Today I would like to discuss a large, temperate water seahorse that can be kept and even bred in captivity by those willing to devote the necessary time and effort to its care.

Note: Please see my article posted on this blog on June 27, 2008 for information concerning new research into the phenomenon of “male pregnancy” in seahorses.

A Temperate Seahorse
Most people consider seahorses to be tropical in origin, and may be surprised to learn that the Atlantic seahorse ranges as far north as Nova Scotia, the waters of which are decidedly “un-tropical”.  It also occurs south to Venezuela, and it is the only seahorse to dwell north of North Carolina along our eastern seaboard.

Found from the shoreline to depths of over 230 feet, this weak swimmer somehow manages to survive in areas of strong tidal activity.  I have collected Atlantic seahorses attached to clumps of marine algae being swept along by very strong currents.  Mated pairs are believed to establish stable territories, but I cannot imagine how they can accomplish this in the turbulent waters they sometimes inhabit.  I imagine that individuals in such populations move to quiet bays during the breeding season – any information you might have concerning this would be most appreciated.

Feeding Atlantic SeahorsesNorthern Seahorse
The Atlantic seahorse’s rather large size, to 7.3 inches, allows it to take a wide variety of prey, including small shrimps, blackworms and fish fry. This, coupled with the fact that many individuals can be tempted to eat frozen foods moved about in a life-like manner, makes the Atlantic seahorse a good (but still delicate) candidate for experienced aquarists.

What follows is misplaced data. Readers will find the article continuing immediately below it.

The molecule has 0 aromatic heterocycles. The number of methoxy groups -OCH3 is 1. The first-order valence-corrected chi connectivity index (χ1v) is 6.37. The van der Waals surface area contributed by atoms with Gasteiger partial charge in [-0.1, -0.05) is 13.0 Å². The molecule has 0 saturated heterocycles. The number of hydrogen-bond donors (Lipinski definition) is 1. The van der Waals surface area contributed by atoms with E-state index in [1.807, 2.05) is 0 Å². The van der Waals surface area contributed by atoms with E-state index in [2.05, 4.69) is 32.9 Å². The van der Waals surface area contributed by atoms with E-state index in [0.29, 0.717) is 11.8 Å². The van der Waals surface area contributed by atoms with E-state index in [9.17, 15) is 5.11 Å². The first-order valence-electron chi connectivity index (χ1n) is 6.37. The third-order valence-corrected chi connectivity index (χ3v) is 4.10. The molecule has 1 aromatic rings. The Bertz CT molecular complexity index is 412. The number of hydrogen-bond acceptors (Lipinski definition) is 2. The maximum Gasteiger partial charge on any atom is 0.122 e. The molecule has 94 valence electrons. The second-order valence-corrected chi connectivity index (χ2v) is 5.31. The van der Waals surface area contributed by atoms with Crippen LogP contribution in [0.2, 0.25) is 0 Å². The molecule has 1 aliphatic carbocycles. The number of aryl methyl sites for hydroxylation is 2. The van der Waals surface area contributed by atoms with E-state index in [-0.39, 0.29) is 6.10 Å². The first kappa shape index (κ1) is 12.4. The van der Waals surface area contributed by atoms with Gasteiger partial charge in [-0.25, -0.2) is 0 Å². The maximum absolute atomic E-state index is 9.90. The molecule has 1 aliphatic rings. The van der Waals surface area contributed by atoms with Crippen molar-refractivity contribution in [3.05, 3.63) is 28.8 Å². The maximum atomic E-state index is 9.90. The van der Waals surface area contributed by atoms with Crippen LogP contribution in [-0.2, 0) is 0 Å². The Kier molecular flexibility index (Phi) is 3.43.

In addition to the foods mentioned above, Atlantic seahorses that I have kept were extremely fond of amphipods (scuds or side-swimmers), sand hoppers, seed shrimp and sand shrimp that I seined in local marine waters.  Their reactions to these food items were quite intense, much more so than to the fish fry, brine shrimp and opossum shrimp (Mysids) that made up the bulk of their diet.

I urge anyone attempting to keep seahorses to collect live foods whenever possible.  It is especially advantageous to maintain native species, as you have a better chance of providing these with a balanced diet based on natural, wild-caught prey (an extremely important consideration when keeping delicate live-food specialists).

Several specimens under my care also accepted frozen clams, shrimp and scallops.  This requires a conditioning period, and is best accomplished with young animals or long-term captives.  Frozen food is initially mixed in with live food, and kept in motion via the filter outflow (or, for the really dedicated, water squirted from a turkey baster).  You may also wish to experiment with freeze dried krill and similar foods.